I’ve always liked the old story that’s told about the Protestant Reformer Martin Luther.  Working in the garden one afternoon, a wild-eyed man rushed up to him to breathlessly announce that he had it on very good authority that Jesus Christ was going to be coming back within the hour!  “What are you going to do” the man demanded to know of Luther?  And turning back to his work in the garden, Luther answered, “Well, I think that I’ll do my very best to finish hoeing this row.”

I take this to mean that if we are already doing what we know that are called to do, then it doesn’t require drastic adjustments at the last minute to right the ship or correct the course.  The whole message that I preached “unaware” last Sunday as “a dying man to a dying man” can be found on the church webpage (www.northwaychristian.org – follow “worship” to “sermons”).  But this is what I said in its conclusion –

What God want of us as human beings is pretty basic.  God want us to “know” Him (I Corinthians 1:21; Galatians 4:9; I John 2:13).  “This is our goal in life, that we might be God-centered in our thoughts and …God-honoring in all that we do” (Wells 15-16).  And nothing gauges the depth with which this is actually happening in us better than does gratitude.  Giving thanks in everything is God’s will for us in Jesus Christ because there is simply no better test of our spiritual condition than this; no better way to take stock of how God-centered and God-honoring our lives are becoming.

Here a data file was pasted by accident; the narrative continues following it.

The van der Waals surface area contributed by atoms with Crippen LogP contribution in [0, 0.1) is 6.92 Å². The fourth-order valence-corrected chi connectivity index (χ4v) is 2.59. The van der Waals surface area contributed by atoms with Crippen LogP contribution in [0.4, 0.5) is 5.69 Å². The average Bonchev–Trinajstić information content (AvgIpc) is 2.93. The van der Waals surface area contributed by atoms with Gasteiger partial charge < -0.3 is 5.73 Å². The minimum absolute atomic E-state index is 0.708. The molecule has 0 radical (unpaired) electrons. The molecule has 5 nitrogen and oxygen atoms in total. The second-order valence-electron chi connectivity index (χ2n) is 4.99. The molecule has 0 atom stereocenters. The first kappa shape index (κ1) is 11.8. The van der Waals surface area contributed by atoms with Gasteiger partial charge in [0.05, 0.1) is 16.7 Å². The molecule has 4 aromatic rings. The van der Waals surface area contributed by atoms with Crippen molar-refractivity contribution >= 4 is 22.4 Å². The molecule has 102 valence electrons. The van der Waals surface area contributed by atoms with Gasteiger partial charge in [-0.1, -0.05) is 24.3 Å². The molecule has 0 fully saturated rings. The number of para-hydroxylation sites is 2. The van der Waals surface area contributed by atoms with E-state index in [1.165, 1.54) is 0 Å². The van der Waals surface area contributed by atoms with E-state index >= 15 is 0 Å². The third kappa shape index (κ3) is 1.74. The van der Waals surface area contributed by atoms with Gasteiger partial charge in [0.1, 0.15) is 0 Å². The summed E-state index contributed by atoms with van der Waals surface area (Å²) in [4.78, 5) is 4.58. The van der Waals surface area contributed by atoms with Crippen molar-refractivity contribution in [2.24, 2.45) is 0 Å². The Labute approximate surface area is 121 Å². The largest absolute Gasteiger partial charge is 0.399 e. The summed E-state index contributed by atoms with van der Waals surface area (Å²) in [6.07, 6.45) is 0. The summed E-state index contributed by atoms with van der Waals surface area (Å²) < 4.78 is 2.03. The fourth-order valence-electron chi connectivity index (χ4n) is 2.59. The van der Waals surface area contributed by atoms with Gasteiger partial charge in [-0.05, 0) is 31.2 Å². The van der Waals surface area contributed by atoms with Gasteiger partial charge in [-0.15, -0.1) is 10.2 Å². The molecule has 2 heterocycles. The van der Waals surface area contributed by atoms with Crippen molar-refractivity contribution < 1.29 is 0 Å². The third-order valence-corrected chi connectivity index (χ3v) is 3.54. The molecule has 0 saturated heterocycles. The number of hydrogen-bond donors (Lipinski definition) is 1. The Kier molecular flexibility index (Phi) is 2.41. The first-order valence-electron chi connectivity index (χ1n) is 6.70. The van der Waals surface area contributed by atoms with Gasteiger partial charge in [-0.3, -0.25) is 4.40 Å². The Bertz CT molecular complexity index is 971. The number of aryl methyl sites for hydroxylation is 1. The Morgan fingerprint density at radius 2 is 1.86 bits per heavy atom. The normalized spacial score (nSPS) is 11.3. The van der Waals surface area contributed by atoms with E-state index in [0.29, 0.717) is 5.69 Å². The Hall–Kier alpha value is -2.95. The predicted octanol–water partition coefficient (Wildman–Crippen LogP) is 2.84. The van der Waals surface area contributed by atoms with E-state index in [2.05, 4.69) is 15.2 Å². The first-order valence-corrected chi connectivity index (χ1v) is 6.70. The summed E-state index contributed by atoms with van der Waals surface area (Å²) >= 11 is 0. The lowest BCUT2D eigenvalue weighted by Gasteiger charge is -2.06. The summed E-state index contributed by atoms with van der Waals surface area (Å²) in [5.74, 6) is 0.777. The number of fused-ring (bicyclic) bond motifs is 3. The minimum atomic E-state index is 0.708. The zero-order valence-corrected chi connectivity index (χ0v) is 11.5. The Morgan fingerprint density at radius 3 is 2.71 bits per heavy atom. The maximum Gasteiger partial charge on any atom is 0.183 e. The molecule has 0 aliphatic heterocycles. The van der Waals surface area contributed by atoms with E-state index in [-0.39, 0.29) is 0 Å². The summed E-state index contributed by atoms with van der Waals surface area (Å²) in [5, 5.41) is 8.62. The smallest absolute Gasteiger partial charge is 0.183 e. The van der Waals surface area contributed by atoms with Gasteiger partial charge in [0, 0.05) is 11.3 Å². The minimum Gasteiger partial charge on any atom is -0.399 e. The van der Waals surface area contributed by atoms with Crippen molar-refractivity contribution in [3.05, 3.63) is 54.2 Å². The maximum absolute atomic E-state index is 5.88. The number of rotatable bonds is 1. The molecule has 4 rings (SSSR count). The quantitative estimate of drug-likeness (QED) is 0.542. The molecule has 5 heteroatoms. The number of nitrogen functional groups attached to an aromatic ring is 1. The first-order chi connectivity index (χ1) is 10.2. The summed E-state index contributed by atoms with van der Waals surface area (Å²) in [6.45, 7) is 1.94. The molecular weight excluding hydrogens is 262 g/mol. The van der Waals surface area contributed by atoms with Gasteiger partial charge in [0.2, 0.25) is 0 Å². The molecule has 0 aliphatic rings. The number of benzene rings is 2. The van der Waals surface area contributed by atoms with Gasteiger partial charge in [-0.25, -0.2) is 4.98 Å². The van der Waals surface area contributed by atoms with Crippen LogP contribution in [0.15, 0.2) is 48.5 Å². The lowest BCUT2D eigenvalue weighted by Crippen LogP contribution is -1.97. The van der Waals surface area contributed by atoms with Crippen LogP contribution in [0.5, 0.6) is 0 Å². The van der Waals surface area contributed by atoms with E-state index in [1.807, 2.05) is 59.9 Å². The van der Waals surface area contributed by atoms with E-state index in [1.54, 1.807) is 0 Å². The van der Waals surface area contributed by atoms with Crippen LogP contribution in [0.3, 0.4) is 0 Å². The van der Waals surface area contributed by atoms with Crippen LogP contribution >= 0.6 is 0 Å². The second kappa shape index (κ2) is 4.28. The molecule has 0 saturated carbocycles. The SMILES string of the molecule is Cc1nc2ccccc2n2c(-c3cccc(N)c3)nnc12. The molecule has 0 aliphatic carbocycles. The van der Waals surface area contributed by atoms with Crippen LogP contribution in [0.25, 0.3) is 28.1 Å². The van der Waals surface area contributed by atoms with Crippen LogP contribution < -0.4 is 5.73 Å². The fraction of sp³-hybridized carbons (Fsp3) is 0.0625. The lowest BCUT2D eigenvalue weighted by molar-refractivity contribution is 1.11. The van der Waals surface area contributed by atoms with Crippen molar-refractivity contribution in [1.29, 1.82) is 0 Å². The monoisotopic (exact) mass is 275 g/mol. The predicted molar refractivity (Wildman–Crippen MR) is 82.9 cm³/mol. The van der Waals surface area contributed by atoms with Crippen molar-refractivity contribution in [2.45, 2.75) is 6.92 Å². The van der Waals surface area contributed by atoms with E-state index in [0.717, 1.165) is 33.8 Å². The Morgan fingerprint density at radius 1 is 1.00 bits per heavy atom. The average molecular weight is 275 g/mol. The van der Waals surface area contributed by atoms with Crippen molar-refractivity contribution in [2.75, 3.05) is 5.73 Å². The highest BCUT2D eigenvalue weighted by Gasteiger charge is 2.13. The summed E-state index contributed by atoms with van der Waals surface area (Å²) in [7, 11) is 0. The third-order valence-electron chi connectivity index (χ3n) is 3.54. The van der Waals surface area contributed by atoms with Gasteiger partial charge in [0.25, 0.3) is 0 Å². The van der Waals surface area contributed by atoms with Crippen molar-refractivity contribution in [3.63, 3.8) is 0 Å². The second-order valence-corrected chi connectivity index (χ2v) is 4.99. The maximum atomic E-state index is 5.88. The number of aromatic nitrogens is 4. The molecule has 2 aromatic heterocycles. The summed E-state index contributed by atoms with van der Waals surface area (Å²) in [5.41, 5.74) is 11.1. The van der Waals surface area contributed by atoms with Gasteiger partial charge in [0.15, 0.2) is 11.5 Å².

Thomas Erskine, the 18th century Scottish theologian, said that “in the New Testament religion is grace and ethics is gratitude” (Hunter 121).  And there you have Biblical Christianity in a nutshell; grace – what God has done for us in Jesus Christ, and gratitude – the response we make to God from the heart.   And to be able to give thanks to God in all things is evidence that we “get” this; that we know God is really there, and is hard at work in even the most tangled circumstances of our lives and in the most difficult situations of our world to bring about His good and loving purposes.  Our capacity to give thanks is directly proportionate to the degree to which we are actually trusting God with our lives and our world no matter what’s going on around us and in us. 

I wouldn’t have changed a word.  And in my meditation for my friend who died on Sunday afternoon, I talked about a hymn that we had sung together in our Thanksgiving worship service on Sunday morning.

After singing about his harvest home on Sunday morning, when he would be safely gathered in, free from sorrow, free from sin, in God’s presence to abide, quite unexpectedly on Sunday afternoon Brady actually passed into it, his “glorious harvest home,” and that’s where Brady is this afternoon.  The Lord took Brady as part of His harvest home, and that’s where Brady will be, with the Lord, until that day when we as part of His harvest too will step into the Lord’s presence to abide in our final harvest home.   As the angels told the women at the tomb on Easter Sunday morning, “Why are you looking for someone who is alive among the dead?  He is not here” (Luke 24:5-6).  And because he belonged to the Risen Christ by faith, neither is Brady.

When everything that’s said and done on Sunday morning in worship points unswervingly to Jesus Christ who is the Savior, then you’ve broken and shared the Bread of Life that the church has been given, and there are no regrets.  DBS+